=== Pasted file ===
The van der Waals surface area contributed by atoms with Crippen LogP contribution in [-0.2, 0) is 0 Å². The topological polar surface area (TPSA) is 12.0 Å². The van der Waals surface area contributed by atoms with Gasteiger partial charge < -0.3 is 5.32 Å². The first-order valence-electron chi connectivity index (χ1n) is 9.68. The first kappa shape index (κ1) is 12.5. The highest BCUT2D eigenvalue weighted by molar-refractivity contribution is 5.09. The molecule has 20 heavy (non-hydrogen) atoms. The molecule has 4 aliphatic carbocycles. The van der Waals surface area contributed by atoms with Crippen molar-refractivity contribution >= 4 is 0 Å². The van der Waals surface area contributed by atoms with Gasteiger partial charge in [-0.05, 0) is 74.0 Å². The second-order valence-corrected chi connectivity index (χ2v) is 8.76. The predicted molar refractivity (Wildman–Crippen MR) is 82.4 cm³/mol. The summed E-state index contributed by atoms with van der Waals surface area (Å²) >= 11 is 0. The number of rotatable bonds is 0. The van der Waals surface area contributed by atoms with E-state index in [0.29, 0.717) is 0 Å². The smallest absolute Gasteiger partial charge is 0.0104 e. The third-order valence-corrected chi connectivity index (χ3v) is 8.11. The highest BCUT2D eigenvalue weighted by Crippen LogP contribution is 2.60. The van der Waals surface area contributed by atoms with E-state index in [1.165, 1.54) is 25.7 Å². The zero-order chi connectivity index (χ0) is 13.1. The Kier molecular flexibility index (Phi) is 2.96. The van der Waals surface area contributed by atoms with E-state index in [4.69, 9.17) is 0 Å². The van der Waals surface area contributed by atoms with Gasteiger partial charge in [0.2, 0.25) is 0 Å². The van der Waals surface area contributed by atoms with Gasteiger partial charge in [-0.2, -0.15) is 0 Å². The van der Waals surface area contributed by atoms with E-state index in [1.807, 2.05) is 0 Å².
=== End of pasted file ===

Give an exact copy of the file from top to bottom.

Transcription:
The van der Waals surface area contributed by atoms with Crippen LogP contribution in [-0.2, 0) is 0 Å². The topological polar surface area (TPSA) is 12.0 Å². The van der Waals surface area contributed by atoms with Gasteiger partial charge < -0.3 is 5.32 Å². The first-order valence-electron chi connectivity index (χ1n) is 9.68. The first kappa shape index (κ1) is 12.5. The highest BCUT2D eigenvalue weighted by molar-refractivity contribution is 5.09. The molecule has 20 heavy (non-hydrogen) atoms. The molecule has 4 aliphatic carbocycles. The van der Waals surface area contributed by atoms with Crippen molar-refractivity contribution >= 4 is 0 Å². The van der Waals surface area contributed by atoms with Gasteiger partial charge in [-0.05, 0) is 74.0 Å². The second-order valence-corrected chi connectivity index (χ2v) is 8.76. The predicted molar refractivity (Wildman–Crippen MR) is 82.4 cm³/mol. The summed E-state index contributed by atoms with van der Waals surface area (Å²) >= 11 is 0. The number of rotatable bonds is 0. The van der Waals surface area contributed by atoms with E-state index in [0.29, 0.717) is 0 Å². The smallest absolute Gasteiger partial charge is 0.0104 e. The third-order valence-corrected chi connectivity index (χ3v) is 8.11. The highest BCUT2D eigenvalue weighted by Crippen LogP contribution is 2.60. The van der Waals surface area contributed by atoms with E-state index in [1.165, 1.54) is 25.7 Å². The zero-order chi connectivity index (χ0) is 13.1. The Kier molecular flexibility index (Phi) is 2.96. The van der Waals surface area contributed by atoms with E-state index in [4.69, 9.17) is 0 Å². The van der Waals surface area contributed by atoms with Gasteiger partial charge in [0.2, 0.25) is 0 Å². The van der Waals surface area contributed by atoms with Gasteiger partial charge in [-0.2, -0.15) is 0 Å². The van der Waals surface area contributed by atoms with E-state index in [1.807, 2.05) is 0 Å².